They said they initially met some resistance at the office of the Roane County Clerk on Friday, but they understood that the process was new. Clerks across the state received guidance from state officials on Friday afternoon that they should comply with the Supreme Court ruling promptly.
“We expected resistance,” Horn said. “People are upset that we’re getting married now, but I feel like if we don’t do it now, then we might meet resistance down the road.”
They said a deputy Roane County clerk was very sweet and helpful on Friday, and they have a minister supporting them who will perform the wedding in Gatlinburg. They paid $102 and had to change “groom” to “bride” on the marriage license.
“It makes all the difference in the world,” Horn said. “It’s a slip of paper, but it’s the acknowledgement that makes it real.”
Horn said lawyers and ministers were calling the Roane County Courthouse on Friday and offering free services to same-sex couples who want to get married.
Horn is a nurse extender at Parkwest Medical Center in west Knoxville, and she said she has never been discriminated against by an employer.
“I don’t hide it,” Horn said. “I’m not ashamed of it. I never have been.”
She said she’s been able to insure her and Spencer, a crew trainer at McDonald’s in Kingston, through domestic partnership options. But that insurance costs about twice as much as it would if the two were married, Horn said. One effect of the Supreme Court’s decision on Friday will be that they can change their insurance to a family option.
They’ve been receiving congratulations from friends and co-workers since Friday, and Horn’s phone has died twice. She said she posted the news about being the first same-sex couple from Roane County to get a marriage license on the No H8 Campaign page on Facebook, and as of Sunday afternoon, the post had received 1,394 “likes.”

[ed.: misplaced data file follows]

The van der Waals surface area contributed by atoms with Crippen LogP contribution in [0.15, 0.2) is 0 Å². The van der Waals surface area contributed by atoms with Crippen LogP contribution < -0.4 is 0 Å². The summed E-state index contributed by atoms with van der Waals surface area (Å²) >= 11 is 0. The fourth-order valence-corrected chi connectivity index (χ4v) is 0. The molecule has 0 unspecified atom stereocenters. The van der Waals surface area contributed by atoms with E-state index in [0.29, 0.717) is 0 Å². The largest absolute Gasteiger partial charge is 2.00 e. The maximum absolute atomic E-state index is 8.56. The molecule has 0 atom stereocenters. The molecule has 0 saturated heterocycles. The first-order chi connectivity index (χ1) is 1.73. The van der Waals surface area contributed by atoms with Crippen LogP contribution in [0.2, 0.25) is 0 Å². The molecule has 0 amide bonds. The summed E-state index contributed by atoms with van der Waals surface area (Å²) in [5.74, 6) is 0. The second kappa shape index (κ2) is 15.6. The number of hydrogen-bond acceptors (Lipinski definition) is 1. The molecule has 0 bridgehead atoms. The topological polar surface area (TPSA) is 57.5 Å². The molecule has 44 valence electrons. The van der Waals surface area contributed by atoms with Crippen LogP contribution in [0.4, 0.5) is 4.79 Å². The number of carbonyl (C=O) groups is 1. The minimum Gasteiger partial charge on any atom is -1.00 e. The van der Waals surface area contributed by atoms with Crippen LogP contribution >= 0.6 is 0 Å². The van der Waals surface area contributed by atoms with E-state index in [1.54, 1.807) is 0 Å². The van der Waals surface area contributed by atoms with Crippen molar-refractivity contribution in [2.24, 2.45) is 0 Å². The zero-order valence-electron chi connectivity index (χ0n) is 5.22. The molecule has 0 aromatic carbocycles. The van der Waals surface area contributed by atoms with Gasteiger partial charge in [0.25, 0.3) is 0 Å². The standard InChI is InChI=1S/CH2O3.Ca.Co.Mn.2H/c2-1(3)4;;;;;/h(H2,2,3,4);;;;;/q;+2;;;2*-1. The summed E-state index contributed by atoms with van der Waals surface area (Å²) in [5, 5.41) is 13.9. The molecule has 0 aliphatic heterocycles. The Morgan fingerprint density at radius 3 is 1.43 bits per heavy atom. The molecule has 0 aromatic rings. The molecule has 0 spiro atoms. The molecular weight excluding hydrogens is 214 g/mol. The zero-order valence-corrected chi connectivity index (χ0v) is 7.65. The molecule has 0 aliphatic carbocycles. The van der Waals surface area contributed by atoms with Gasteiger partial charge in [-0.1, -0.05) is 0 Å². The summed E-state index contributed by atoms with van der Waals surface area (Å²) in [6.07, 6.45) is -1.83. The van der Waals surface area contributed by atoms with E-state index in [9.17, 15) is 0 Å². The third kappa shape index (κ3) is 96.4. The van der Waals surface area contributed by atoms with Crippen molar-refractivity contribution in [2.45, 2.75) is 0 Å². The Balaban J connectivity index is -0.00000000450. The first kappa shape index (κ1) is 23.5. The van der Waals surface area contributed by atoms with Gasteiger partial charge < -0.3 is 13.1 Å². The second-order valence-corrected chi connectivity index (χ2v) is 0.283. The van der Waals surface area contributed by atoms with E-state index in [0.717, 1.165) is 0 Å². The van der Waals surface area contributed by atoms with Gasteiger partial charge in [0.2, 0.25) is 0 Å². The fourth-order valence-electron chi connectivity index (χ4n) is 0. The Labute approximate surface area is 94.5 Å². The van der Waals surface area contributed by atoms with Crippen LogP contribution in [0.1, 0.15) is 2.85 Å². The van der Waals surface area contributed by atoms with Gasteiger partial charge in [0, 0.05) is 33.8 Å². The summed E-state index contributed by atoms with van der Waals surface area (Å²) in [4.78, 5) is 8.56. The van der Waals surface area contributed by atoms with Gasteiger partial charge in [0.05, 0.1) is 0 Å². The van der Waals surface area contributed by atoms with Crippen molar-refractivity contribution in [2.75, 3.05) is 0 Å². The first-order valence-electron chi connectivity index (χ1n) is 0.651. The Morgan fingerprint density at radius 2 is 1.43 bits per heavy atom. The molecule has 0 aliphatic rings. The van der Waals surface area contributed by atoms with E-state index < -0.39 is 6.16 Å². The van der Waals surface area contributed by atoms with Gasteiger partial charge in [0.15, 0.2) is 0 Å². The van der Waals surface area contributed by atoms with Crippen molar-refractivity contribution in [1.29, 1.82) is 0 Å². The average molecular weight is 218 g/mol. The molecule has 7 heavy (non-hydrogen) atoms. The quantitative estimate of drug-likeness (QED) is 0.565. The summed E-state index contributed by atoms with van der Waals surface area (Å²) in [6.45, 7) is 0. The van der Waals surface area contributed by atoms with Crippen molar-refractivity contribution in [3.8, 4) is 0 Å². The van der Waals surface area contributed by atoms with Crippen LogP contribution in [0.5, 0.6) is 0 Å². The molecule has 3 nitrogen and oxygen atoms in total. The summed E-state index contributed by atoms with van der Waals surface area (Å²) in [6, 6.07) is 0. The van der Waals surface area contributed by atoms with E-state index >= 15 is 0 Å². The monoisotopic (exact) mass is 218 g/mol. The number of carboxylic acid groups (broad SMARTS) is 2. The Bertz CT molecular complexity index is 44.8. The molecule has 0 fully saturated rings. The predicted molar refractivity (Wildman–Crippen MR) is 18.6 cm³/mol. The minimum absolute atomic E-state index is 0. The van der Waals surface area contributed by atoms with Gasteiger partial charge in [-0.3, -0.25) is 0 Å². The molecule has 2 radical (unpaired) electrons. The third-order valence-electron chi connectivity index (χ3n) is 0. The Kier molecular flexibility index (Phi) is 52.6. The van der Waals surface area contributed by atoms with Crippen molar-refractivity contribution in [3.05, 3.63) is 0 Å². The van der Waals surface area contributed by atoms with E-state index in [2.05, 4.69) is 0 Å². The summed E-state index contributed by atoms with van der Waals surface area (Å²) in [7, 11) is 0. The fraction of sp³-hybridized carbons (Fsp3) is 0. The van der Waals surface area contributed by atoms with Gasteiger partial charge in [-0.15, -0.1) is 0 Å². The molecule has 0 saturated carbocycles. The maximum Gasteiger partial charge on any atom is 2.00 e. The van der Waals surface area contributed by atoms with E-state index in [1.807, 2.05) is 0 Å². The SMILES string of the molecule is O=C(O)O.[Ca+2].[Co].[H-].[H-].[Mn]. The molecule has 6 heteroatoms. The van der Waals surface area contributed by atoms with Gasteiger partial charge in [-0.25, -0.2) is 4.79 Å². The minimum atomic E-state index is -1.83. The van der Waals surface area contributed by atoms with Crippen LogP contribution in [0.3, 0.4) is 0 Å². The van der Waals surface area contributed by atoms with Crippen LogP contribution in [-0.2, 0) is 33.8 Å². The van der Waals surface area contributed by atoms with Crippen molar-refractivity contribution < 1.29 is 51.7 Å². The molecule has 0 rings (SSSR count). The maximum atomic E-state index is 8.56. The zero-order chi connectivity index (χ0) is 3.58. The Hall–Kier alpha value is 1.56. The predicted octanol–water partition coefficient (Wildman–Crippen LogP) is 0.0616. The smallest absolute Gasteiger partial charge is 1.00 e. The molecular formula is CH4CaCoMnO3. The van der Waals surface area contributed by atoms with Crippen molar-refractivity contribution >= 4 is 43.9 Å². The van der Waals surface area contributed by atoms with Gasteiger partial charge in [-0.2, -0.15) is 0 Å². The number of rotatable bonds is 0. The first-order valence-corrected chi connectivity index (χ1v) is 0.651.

Meanwhile, they’ve been receiving text messages like this: “What do I buy for a wedding present?” and “I’m so happy for you.”
Horn said Roane County residents have been very open, loving, and supportive.
“People have been awesome,” she said.
They expect the controversy over same-sex marriage to fade over time, especially as young people and children grow up in a world where it is allowed.
“(It’s) no longer same-sex marriage,” Horn said. “It’s marriage. As time goes on, it will just dissolve into that.”
“We know not all people are going to accept,” Horn said. “I’m not asking for approval. I’m not even asking for acceptance. I’m asking: Leave us alone.”
In nine days, she said Saturday: “We will be married. No one can take that away from us.”
“Everyone has their own beliefs,” Spencer said. “We’re not telling them what to believe. Don’t tell us that we can’t get married just because you don’t believe in it.”
Still, people have been supportive, the couple said, including on social media, where the few negative comments have been outweighed by overwhelming support. They pointed out that the decision also affects many other couples across the country.
“I’m hoping that other couples will take a stand and come forward and share their love for each other and for our country and the state of Tennessee,” Horn said.
“It’s just not us,” Spencer said. “It’s being able to be known as a married couple now. To us, we are married…in our hearts. Now we get to legalize it. Now we have the same rights as other people.”
“Friends tell us all the time (that) we’re just like any other married couple,” Horn said. “Now our country and our state are saying, ‘You are a married couple.'”